What the self-join will actually end up translating to is a simple index mapping, where the inner SELECT (the one with MAX) scans the index throwing away irrelevant entries, and where the outer SELECT just grabs the rest of the columns from the table corresponding to the narrowed-down index. –  vladr Feb 26 '09 at 8:11
    
Vlad, thanks for the tips and explanation. It's opened my eyes to how to begin understanding the inner workings of the database and how to optimize queries. Quassnoi, thanks for the great query and tip on primary key; Bill too. Very helpful. –  Joshua Berry Feb 26 '09 at 16:55
    
thank you for showing me how to get a MAX BY 2 columns! –  user1382306 Oct 9 '13 at 22:22

6 Answers 6

up vote 28 down vote accepted

On a table with 158k pseudo-random rows (usr_id uniformly distributed between 0 and 10k, trans_id uniformly distributed between 0 and 30),

By query cost, below, I am referring to Postgres' cost based optimizer's cost estimate (with Postgres' default xxx_cost values), which is a weighed function estimate of required I/O and CPU resources; you can obtain this by firing up PgAdminIII and running "Query/Explain (F7)" on the query with "Query/Explain options" set to "Analyze"

  • Quassnoy's query has a cost estimate of 745k (!), and completes in 1.3 seconds (given a compound index on (usr_id, trans_id, times_tamp))
  • Bill's query has a cost estimate of 93k, and completes in 2.9 seconds (given a compound index on (usr_id, trans_id))
  • Query #1 below has a cost estimate of 16k, and completes in 800ms (given a compound index on (usr_id, trans_id, times_tamp))
  • Query #2 below has a cost estimate of 14k, and completes in 800ms (given a compound function index on (usr_id, EXTRACT(EPOCH FROM time_stamp), trans_id))
    • this is Postgres-specific
  • Query #3 below (Postgres 8.4+) has a cost estimate and completion time comparable to (or better than) query #2 (given a compound index on (usr_id, time_stamp, trans_id)); it has the advantage of scanning the lives table only once and, should you temporarily increase (if needed) work_mem to accommodate the sort in memory, it will be by far the fastest of all queries.

All times above include retrieval of the full 10k rows result-set.

Your goal is minimal cost estimate and minimal query execution time, with an emphasis on estimated cost. Query execution can dependent significantly on runtime conditions (e.g. whether relevant rows are already fully cached in memory or not), whereas the cost estimate is not. On the other hand, keep in mind that cost estimate is exactly that, an estimate.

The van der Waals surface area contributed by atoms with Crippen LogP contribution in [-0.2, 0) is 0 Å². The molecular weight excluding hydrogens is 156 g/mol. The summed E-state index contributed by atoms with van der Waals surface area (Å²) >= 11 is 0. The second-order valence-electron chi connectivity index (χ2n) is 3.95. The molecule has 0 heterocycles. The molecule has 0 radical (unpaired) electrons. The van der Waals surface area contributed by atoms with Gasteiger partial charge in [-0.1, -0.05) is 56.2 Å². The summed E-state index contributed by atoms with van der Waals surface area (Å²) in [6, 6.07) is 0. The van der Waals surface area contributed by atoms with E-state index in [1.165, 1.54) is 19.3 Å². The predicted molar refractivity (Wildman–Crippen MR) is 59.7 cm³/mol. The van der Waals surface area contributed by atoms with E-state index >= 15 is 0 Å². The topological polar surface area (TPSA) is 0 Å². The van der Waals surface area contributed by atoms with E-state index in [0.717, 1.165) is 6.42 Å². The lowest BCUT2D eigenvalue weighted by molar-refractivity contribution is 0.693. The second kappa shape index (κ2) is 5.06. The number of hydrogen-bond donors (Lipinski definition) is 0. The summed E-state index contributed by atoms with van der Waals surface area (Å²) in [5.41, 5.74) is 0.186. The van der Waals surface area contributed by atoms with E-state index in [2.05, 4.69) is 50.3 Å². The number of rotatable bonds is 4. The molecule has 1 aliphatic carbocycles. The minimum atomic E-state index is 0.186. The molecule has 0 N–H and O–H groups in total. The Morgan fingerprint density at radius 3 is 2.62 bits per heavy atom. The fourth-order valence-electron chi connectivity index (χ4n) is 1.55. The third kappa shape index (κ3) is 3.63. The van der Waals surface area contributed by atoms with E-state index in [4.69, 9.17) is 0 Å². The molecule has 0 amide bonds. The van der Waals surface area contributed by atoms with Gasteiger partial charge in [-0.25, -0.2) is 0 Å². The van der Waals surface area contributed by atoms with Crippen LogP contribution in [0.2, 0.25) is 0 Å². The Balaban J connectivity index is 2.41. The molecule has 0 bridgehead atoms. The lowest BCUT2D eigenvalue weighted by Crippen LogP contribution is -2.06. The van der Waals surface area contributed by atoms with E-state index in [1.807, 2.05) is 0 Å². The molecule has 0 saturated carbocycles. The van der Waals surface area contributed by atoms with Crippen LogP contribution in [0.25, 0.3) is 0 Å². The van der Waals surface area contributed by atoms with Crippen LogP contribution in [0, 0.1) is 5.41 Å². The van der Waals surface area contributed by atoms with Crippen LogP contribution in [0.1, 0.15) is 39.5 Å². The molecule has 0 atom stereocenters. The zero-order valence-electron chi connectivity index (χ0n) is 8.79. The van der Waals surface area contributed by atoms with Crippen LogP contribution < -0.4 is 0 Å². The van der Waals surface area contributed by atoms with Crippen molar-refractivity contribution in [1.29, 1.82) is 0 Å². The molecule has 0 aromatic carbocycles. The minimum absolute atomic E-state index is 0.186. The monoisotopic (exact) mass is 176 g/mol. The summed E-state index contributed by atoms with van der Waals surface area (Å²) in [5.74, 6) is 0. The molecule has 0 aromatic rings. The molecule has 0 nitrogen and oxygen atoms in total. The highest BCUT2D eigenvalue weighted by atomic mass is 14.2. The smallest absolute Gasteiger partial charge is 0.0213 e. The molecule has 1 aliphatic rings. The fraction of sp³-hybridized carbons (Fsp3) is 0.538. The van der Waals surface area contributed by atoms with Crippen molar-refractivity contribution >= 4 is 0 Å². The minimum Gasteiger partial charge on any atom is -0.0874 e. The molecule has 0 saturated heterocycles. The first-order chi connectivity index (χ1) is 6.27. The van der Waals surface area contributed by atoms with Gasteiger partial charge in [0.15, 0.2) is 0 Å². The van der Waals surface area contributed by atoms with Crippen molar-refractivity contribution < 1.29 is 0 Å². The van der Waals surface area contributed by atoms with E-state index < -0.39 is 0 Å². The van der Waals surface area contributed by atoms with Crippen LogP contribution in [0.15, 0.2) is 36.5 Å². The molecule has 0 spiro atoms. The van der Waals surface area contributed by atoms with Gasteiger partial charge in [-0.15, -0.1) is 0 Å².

The best query execution time is obtained when running on a dedicated database without load (e.g. playing with pgAdminIII on a development PC.) Query time will vary in production based on actual machine load/data access spread. When one query appears slightly faster (<20%) than the other but has a much higher cost, it will generally be wiser to choose the one with higher execution time but lower cost.

When you expect that there will be no competition for memory on your production machine at the time the query is run (e.g. the RDBMS cache and filesystem cache won't be thrashed by concurrent queries and/or filesystem activity) then the query time you obtained in standalone (e.g. pgAdminIII on a development PC) mode will be representative. If there is contention on the production system, query time will degrade proportionally to the estimated cost ratio, as the query with the lower cost does not rely as much on cache whereas the query with higher cost will revisit the same data over and over (triggering additional I/O in the absence of a stable cache), e.g.:

              cost | time (dedicated machine) |     time (under load) |
-------------------+--------------------------+-----------------------+
some query A:   5k | (all data cached)  900ms | (less i/o)     1000ms |
some query B:  50k | (all data cached)  900ms | (lots of i/o) 10000ns |

Do not forget to run ANALYZE lives once after creating the necessary indices.